Nurture the middle class!
Some of us would focus our development efforts not on the wretched of the Earth, but on firming up the middle class of the Earth, and on bringing more people into the middle class.
Sherle Schwenninger, long-time foreign policy analyst, urges developing nations to take the U.S. as their socioeconomic model (in Ted Halstead, ed., The Real State of the Union, 2004):
“The U.S. grew rich not [only] by exporting its wares . . . but by creating a large domestic market for American-made goods and services . . . in part by establishing [systems] of credit” for homeowners, local governments, and entrepreneurs. Governments of developing nations -- in conjunction with the international financial community -- might therefore care to aim “not simply at boosting manufactured exports but also at expanding domestic consumption, homeownership, and public infrastructure.
“They could begin to do so by creating the equivalent of Fannie Mae and Freddie Mac [lending institutions that made homeownership possible] and by creating local and state bond markets to finance new roads, schools, and water systems. . . .”
This is an attractive approach. But with billions of people in dire economic straits, it’s hard to believe a popularly elected government in a developing nation would not want -- or need -- to do at least as much for the very poor.
Organization to watch: Global Economic Policy Project of the New America Foundation, 1630 Connecticut Ave. N.W., 7th Flr, Washington DC 20009.
Weak states first!
Some of us feel we ignore weak states at our peril. In The Pentagon’s New Map (2004), Thomas Barnett, who teaches political science at the Naval War College, virtually lays down a gauntlet, as follows:
“Show me where globalization is thick with network connectivity, financial transactions, liberal media flows, and collective security, and I will show you regions featuring stable governments, rising standards of living, and more deaths by suicide than murder. These parts of the world I call the . . . Core.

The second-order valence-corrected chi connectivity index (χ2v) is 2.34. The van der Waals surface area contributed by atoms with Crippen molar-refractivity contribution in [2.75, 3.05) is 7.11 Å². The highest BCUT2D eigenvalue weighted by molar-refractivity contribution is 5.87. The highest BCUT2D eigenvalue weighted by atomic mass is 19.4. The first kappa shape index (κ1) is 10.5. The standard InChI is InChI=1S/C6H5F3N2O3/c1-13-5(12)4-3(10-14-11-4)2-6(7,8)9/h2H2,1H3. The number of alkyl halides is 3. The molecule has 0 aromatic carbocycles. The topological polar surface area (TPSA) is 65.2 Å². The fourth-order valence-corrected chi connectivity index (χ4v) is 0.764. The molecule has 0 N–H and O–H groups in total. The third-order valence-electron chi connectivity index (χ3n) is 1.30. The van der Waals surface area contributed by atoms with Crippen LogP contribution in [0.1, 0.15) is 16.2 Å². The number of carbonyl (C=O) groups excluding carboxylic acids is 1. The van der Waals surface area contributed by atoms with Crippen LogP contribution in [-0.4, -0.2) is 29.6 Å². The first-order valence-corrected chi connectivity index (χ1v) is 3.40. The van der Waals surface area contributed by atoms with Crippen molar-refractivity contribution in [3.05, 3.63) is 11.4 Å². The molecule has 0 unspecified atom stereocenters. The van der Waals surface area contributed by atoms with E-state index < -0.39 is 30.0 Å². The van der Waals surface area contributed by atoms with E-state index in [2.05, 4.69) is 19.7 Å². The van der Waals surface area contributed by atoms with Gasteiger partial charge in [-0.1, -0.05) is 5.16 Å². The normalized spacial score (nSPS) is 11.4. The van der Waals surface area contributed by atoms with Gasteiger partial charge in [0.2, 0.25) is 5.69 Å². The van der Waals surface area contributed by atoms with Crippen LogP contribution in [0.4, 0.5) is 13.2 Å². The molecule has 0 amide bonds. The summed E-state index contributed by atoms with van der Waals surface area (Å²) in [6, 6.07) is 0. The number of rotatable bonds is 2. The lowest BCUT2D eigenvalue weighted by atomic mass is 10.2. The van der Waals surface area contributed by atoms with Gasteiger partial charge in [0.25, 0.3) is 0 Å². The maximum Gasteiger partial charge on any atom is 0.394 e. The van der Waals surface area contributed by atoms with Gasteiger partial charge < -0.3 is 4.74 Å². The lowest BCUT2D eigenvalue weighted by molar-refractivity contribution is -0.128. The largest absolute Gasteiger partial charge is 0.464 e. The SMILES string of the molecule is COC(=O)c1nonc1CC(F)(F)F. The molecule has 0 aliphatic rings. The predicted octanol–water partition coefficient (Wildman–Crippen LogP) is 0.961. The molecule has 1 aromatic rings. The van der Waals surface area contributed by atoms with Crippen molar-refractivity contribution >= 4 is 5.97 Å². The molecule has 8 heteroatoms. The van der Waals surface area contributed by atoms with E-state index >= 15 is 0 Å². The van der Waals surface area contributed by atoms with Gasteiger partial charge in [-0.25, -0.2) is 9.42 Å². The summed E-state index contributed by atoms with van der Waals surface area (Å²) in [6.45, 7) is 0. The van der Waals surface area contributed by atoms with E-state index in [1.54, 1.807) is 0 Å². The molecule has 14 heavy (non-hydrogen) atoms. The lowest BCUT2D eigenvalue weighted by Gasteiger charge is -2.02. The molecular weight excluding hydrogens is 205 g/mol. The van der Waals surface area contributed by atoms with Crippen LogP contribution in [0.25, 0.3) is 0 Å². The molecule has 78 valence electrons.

“But show me where globalization is thinning or just plain absent, and I will show you regions plagued by politically repressive regimes, widespread poverty and disease, routine mass murder, and -- most important -- the chronic conflicts that incubate the next generation of global terrorists. These parts of the world I call the . . . Gap.”
Barnett’s solution: Shrink the Gap! Partly by “exporting security” there and partly by encouraging aid and, especially, private investment there.
The solution sounds benign. But suppose a nation in the Gap wishes to follow an unconventional development path. Would it still receive security aid, development aid, private investment?
Organization to watch: Center for Global Development, 1776 Massachusetts Ave. N.W., Ste. 301, Washington DC 20036.
O, sustainable development!
Some of us feel our key task is to foster “sustainable development.”
The classic statement of sustainable development is the “Earth Charter” (2000), product of the work of literally thousands of activists over many years. In her new book Planetary Citizenship (2004), sustainable development pioneer Hazel Henderson lays special emphasis on this passage from the Charter:
“Fundamental changes are needed in our values, institutions, and ways of living. We must realize that when basic needs have been met, human development is primarily about being more, not having more.”
The most recent attempt to translate the concept of sustainable development into a practical political and economic program is Wolfgang Sachs et al., “Jo’burg Memo: Fairness in a Fragile World” (2002). U.S. drafters included Henderson and Worldwatch Institute’s Hilary French. “Above all else, this question is critical,” the document states. “What does fairness mean within a finite environmental space?”
The questions raised by sustainable development thinkers are vital and often moving. But you can’t help thinking that the world is larger -- science more dynamic -- technology more open-ended -- and life more unpredictable, than the s.d. philosophy appreciates.
Organization to watch: Worldwatch Institute, 1776 Mass. Ave. N.W., DC 20036.
Exercise "soft power"!
Some of us want to make sure the U.S. exercises “soft power” in the world.